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Canadian Grocer: How you can break the harmful price-promotions habit

Thursday, April 16, 2015 > 11:03:42
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(Canadian Grocer)

Canadians are addicted to deals and stocking up on sale items. How can grocers do better promotions to be profitable?

Combine the premise of two catchy reality shows–Hoarders and Extreme Couponing– and you’ve got a grocer’s nightmare. Most people aren’t that extreme, but consumers are growing more attached to promotions and stocking up when they see a good deal.

The percentage of grocery sales made from promotional deals jumped to 36% in 2014, from 27% in 2007, according to Nielsen Canada data. And 85% of Canadians stock up on products when they’re on sale.

The culprit: grocers. But it’s hard to avoid reacting to the rock-bottom prices that the entry of large U.S.-based discounters has brought. Although promotions attract shoppers, 67% of grocers don’t break even on those sales, hurting overall revenues and margins.

“Maybe we are shopping on discount, but at least half the reason is [grocers] are giving us that opportunity,” says Guelph, Ont.-based grocery consultant Kevin Grier. “The reason is the only way they can compete on is price, at least on the consumer packaged goods.”

Overall, Grier estimates grocery sales went up less than 1% in 2014, while sales in other retail channels rose between 5% and 7%.

The industry’s lagging performance is part of a longer trend. According to Grier, grocery sales between 2010 and 2014 grew by 2.5%, compared to 4% in the previous 10-year period, and costs have outpaced prices over the past four years.

“Consumers have been trained to expect promotions, and this trend will continue in 2015,” says Carman Allison, VP of consumer insights at Nielsen.

The result: the gap between promoted prices and regular shelf prices is widening. Regular shelf prices in Canada increased approximately 4%, but overall prices only increased 2% during the 52 weeks ended Sept. 30, 2014.

That’s because promoted prices declined 1%, and aren’t keeping up with the general rate of CPG inflation.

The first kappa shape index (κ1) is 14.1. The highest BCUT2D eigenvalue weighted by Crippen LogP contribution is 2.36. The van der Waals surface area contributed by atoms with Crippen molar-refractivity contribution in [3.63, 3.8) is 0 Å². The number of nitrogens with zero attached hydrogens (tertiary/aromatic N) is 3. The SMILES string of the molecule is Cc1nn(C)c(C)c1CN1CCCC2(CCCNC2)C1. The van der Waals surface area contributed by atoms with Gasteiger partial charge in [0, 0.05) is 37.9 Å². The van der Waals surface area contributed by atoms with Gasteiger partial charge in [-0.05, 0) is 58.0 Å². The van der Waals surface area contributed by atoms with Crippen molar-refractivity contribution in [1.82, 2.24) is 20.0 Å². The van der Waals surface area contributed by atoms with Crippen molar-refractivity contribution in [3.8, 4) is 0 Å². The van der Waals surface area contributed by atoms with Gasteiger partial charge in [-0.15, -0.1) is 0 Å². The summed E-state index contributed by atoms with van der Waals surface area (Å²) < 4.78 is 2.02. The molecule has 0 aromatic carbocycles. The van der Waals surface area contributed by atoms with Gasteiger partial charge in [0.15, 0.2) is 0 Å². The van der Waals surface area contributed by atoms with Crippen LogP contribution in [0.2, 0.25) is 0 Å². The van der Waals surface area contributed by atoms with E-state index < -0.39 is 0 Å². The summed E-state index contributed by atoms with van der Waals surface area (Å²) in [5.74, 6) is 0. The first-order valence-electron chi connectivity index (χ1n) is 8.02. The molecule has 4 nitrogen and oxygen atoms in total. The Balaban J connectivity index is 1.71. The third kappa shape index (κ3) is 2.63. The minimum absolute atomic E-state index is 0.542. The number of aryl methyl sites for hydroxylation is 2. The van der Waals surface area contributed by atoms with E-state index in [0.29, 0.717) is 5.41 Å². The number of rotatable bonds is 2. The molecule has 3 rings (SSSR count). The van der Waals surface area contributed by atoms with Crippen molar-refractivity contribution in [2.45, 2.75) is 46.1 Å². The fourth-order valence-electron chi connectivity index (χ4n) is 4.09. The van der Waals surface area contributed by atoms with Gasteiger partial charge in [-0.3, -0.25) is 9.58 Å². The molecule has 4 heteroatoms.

“Continuing to aggressively discount and not keeping pace with general food inflation is not sustainable for future growth,” Allison says. Where does this leave grocers?

Allison says they can’t walk away from promotions. But he also believes they could be done more efficiently if retailers understood that consumers generally favour value over getting the lowest price.

“With this motivator in mind, we don’t have to hit the repeat button when promoting,” he says. “We can be more profitable by still offering a discount, but not going as low as previous promotions.”

“While it is true that shoppers demand promotions, it is imperative that the promotions put in front of shoppers will produce winning results for both the manufacturer and the retailer,” adds Kevin Oostdyk, VP, product management, revenue management and optimization at Nielsen.

To do so, companies need to ramp up their post-event analysis to better understand past performance and to predict future performance. They also need to better understand what drives consumer response. For example, was price more important than in-store merchandising? “Only once they understand these can they accurately predict how changes to promotional strategy will impact sales and profitability,” he says.

Grocers can also eke out further cost savings by improving their supply chains. The lack of an efficient supply chain was one of the biggest reasons Target failed in Canada.

“The supply chain is incredibly important,” says Ed Strapagiel, a Toronto retail consultant. “But improving it is a lot of work and time.” An easier alternative, he says, is to offer exclusive products that consumers can’t price compare because other stores simply don’t have them.

“In some ways, grocers have already been doing that through their own private label programs,” he says.

But grocery, Strapagiel says, is a slow- growth sector that’s very competitive. Despite Target’s exit, there’s still plenty of competition from Walmart, Costco and e-tailers.

“A lot of the competition for the conventional supermarkets is coming out of the combo stores, and there’s a bit of a war going on between Walmart and Amazon, mostly in the [U.S.], but it will spill over here,” he says.

In the meantime, grocers can capitalize on a couple of demographic trends to boost sales. One is to entice more men to shop for food; they’re less likely to use coupons, price shop or spend enough time in a store to notice all the promotions and offers.

“Male shoppers tend to be very task oriented: they get in, get what they need and then get out,” Allison says.

Another tactic is to pay close attention to the Prairies. Its population is growing faster than the rest of the country, it has a higher concentration of high- income households (26% earn more than $100,000) and the average household also spends 7% more on average on consumer packaged goods.

“This is fuelled by younger, larger households with kids that, naturally, consume more,” Allison says.

Overcoming an addiction to price promotions won’t be easy.

“The middle of the store is the battleground,” Grier says. “And whether you’re an upscale grocer or trying to do something different, Heinz ketchup is still Heinz ketchup. How do you differentiate the centre of your store? You’re fighting it out on price.”



 


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